The first world conference on breast cancer has featured an important debate over whether or not women with a breast cancer related gene should have mastectomies. Some argue that because eighty percent of women who carry the gene will have breast cancer, they should have mastectomies. Others argue that mastectomies are an extreme step which force women to mutilate themselves even though undergoing the procedure is not necessarily a proven prevention measure. Often, removing a tumor is enough to prevent the disease from spreading. Bella Abzug, a former member of the U.S. House of Representatives and leader of the Women’s Environment and Development Organization (WEDO) in New York, has been battling breast cancer for four years. She argued at the conference, held in Kingston, Canada, that many women were unnecessarily undergoing the procedure. She further commented, “There is a lot of fortune-telling and bookmaking going on.”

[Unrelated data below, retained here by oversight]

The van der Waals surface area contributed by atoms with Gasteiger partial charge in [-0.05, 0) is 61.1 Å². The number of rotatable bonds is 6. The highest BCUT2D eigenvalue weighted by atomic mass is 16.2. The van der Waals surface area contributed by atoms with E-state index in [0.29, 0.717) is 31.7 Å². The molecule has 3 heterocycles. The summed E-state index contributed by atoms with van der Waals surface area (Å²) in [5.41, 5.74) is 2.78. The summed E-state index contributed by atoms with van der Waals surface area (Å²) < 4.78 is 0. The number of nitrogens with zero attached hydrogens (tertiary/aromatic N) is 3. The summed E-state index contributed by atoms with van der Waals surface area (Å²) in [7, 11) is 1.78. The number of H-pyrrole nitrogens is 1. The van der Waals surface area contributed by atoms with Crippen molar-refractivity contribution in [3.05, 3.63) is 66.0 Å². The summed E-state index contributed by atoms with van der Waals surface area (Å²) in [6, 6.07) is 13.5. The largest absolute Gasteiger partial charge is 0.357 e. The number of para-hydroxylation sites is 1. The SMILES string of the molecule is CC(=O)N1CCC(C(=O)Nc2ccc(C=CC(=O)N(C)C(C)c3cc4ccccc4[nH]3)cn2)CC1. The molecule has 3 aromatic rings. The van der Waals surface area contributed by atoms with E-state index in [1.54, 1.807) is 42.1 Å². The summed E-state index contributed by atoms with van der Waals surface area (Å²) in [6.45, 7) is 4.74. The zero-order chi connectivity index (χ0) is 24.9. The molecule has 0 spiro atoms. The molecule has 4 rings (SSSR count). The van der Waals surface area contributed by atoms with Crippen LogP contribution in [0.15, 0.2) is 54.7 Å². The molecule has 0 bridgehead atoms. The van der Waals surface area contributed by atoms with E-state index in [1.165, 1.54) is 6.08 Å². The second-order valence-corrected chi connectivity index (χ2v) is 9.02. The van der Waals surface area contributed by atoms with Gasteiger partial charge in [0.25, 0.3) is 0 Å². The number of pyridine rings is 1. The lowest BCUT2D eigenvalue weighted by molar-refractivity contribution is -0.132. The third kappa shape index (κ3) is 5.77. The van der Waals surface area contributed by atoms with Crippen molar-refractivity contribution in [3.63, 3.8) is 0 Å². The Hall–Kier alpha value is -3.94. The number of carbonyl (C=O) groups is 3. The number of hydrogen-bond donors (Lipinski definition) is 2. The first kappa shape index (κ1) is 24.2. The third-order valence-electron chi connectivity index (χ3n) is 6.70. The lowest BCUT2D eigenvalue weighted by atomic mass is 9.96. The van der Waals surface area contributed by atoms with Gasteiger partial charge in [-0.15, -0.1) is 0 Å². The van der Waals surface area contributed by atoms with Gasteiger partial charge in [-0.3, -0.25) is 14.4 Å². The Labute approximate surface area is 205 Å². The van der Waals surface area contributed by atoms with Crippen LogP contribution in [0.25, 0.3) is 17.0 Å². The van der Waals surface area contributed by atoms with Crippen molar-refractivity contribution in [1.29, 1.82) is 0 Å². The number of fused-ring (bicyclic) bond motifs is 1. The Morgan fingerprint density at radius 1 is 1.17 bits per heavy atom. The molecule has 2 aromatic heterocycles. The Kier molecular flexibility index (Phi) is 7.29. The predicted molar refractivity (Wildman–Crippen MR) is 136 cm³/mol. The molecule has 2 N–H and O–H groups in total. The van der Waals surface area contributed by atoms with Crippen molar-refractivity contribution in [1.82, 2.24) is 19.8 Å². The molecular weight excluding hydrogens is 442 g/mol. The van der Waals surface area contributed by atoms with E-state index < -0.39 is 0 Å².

The conference has brought together representatives from over thirty countries to battle the disease, which claims one million lives per year. When the conference ends on July 17th, participants are expected to adopt a worldwide action strategy for battling the disease.